A Vatican spokesman, Alessandro Gisotti, said later that Francis was referring to the Contemplative Sisters of Saint-Jean, a small group in France that confronted a variety of problems. Even though the abuse of nuns gets less attention than the abuse of children and young men, it is not new.

Pope Francis at the end of his three-day visit to the United Arab Emirates. Photograph: EPA
Pope Francis at the end of his three-day visit to the United Arab Emirates. Photograph: EPA

In the 1990s, as the child sex abuse crisis was starting to emerge in the United States, leaders of women’s religious orders wrote several reports calling attention to cases of priests abusing nuns.

Many examples came from Africa, where priests were said to have turned to nuns for sex during the spread of Aids. One sister at the time, Maura O’Donohue, wrote of a case in Malawi where priests impregnated nearly 30 sisters in one congregation. When they complained to the archbishop, she wrote, they were replaced.

Last year, a nun in India accused a bishop of repeatedly raping her between 2014 and 2016. The bishop was arrested after she reported him to police, a decision that divided the local Catholic community. Many priests celebrated when the bishop, who faces trial this year, was released on bail.

In a high-profile case in Chile, the Vatican is investigating reports that priests abused nuns. Current and former nuns said the women had been removed from the order when they reported the abuse.

Last summer, an investigation by The Associated Press found cases of abuse of nuns in Europe, Asia, Africa and South America, and reported that the Vatican had not adequately punished offenders or supported victims.

Last year, Mary Dispenza, a former nun who works with the Survivors Network of Those Abused by Priests, a victims’ advocacy group, helped popularise the hashtag #nunstoo on Twitter. She intended to gather stories of people abused by nuns, but started to hear from nuns about abuse by priests.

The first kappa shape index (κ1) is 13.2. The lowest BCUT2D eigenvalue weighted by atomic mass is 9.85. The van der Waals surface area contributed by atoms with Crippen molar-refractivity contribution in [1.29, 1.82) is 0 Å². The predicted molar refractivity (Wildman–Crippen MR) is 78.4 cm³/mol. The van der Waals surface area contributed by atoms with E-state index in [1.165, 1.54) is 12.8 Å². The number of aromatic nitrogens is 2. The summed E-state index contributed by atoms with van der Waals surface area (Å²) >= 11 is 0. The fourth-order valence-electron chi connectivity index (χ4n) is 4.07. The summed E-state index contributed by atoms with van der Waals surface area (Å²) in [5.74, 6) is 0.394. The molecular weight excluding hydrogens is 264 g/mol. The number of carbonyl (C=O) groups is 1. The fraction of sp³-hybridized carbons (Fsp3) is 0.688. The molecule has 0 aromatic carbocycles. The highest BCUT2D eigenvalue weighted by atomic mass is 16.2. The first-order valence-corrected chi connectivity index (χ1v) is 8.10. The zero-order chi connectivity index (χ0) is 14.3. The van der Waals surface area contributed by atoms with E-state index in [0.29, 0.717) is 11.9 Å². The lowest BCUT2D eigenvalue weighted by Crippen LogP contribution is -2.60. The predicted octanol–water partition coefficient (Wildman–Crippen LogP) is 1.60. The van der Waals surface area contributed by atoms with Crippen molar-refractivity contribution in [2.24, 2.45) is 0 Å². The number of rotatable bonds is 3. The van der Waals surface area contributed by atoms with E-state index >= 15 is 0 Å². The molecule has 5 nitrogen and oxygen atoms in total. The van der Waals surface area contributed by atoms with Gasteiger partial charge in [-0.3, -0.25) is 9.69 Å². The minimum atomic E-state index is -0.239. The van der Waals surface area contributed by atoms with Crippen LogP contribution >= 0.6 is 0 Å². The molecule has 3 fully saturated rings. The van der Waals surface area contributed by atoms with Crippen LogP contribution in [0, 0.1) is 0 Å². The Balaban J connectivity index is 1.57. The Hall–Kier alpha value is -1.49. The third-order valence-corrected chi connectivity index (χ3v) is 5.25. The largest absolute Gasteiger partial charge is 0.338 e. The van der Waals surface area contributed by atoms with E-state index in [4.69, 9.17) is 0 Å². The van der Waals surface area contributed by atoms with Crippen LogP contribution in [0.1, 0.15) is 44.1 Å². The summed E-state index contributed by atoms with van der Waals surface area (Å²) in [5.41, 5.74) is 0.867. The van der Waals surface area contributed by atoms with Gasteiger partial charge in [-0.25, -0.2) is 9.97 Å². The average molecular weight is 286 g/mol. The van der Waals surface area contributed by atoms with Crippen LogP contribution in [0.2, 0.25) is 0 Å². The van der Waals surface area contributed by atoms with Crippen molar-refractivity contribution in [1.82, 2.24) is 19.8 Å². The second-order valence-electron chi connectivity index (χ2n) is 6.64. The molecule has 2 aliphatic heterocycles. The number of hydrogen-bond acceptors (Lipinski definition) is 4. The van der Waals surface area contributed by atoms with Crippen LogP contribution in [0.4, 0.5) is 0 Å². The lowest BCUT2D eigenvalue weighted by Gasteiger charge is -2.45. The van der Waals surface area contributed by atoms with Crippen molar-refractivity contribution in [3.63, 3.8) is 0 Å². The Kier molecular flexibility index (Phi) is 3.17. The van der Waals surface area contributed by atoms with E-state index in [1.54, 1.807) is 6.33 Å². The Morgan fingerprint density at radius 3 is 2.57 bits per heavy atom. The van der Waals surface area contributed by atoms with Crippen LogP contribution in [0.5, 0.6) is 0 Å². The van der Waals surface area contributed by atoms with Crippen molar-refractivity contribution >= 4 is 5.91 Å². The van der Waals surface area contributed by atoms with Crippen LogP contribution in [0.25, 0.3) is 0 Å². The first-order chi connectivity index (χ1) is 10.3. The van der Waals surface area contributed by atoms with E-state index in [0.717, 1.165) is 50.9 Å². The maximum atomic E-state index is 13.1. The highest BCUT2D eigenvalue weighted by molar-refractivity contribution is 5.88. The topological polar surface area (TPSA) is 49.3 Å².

“I’m really angered by the words of the pope just now,” Dispenza said in a telephone interview Tuesday. “I am angered by the pope not standing up and really speaking out about the tragedy, and actions he will take.” The majority of the pope’s visit to the United Arab Emirates was focused on interreligious dialogue with the Muslim world, and it culminated with the signing of a sort of manifesto for brotherhood with Ahmed al-Tayeb, grand imam of Egypt’s influential Al Azhar mosque.

Asked on the plane home about conservative criticism that he had been Pollyannaish in his approach to the Middle East and been taken advantage of by the Muslim sheikhs, Francis joked, “Not only the Muslims,” and noted that his critics felt he had been manipulated by just about everyone.

But he said the document he signed was on strong theological footing. “I want to say this clearly, from a Catholic point of view, the document has not moved a millimeter” from church teaching codified in the Second Vatican Council. He said he took the extra step of having the document vetted by a tough Dominican theologian, who approved it. “It’s not a step backward,” he said. “It is a step forward.” – New York Times